The key to understanding the debt battle between the GOP-led Congress and the Obama White House is honing one's ability to separate the theatrics from the serious efforts to reach a deal before an Aug. 2 deadline.
Last night's House vote was stage play. House Speaker John Boehner called the vote to make a point that Congress would not raise the debt limit from $14.3 trillion to $16.7 trillion unless the bill includes widespread budget cuts. The House voted 318 to 97 against the measure.
MSNBC's morning anchor Chuck Todd reports that Boehner and the Republicans whispered to their Wall Street pals that the House voter was "a sideshow" -- a stunt to make a point.
Another kabuke dance was expected at this morning's White House meeting in the East Room. Obama planned to cite a letter the late President Ronald Reagan wrote to congressional leaders on Nov. 16, 1983. Previewing the letter, White House spokesman Jay Carney read from its text:
"The risks, the costs, the disruptions and the incalculable damage lead me to but one conclusion: The Senate must pass this legislation before the Congress adjourns."
There are no signs yet of a serious effort at compromise.
The GOP is opposed to increasing the government's revenues by either eliminating some tax breaks for corporations or raising taxes on the waelthiest 2% of Americans. They want belt-tightening to pull the country out of the listing economy and some type of fiscal alchemy that will prevent future borrowing.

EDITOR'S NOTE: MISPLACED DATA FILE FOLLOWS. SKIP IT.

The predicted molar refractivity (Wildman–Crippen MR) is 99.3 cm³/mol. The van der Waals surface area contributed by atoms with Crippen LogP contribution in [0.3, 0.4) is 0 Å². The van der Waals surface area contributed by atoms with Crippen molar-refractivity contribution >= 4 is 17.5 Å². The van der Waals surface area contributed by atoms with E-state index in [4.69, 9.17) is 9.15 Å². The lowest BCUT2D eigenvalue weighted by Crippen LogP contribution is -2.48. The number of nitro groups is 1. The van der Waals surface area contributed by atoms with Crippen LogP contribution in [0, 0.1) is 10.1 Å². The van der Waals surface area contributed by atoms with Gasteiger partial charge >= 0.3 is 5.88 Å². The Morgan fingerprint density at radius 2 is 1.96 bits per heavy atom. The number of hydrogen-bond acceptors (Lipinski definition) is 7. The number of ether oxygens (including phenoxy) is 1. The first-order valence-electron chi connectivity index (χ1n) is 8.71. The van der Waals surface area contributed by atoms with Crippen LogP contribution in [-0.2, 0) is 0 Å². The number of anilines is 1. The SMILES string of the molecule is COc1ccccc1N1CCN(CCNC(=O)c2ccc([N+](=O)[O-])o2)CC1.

The Democrats are fearful the GOP sweeping austerity measures will tank an economy that ius again shop wing signs of trouble. The White House argues that the House GOP will forego raising federal taxes, putting pressure on local communities tro raised property taxes to pay for basic services -- and raising property taxes at a trim when the housing market is slumping is not going to spur home sales.
It will be interesting to see how long Americans will put up with the thespians in the federal government this summer. There is much pain felt the past three years at the kitchen tables of America. This may not be the right climate for political one-upsmanship.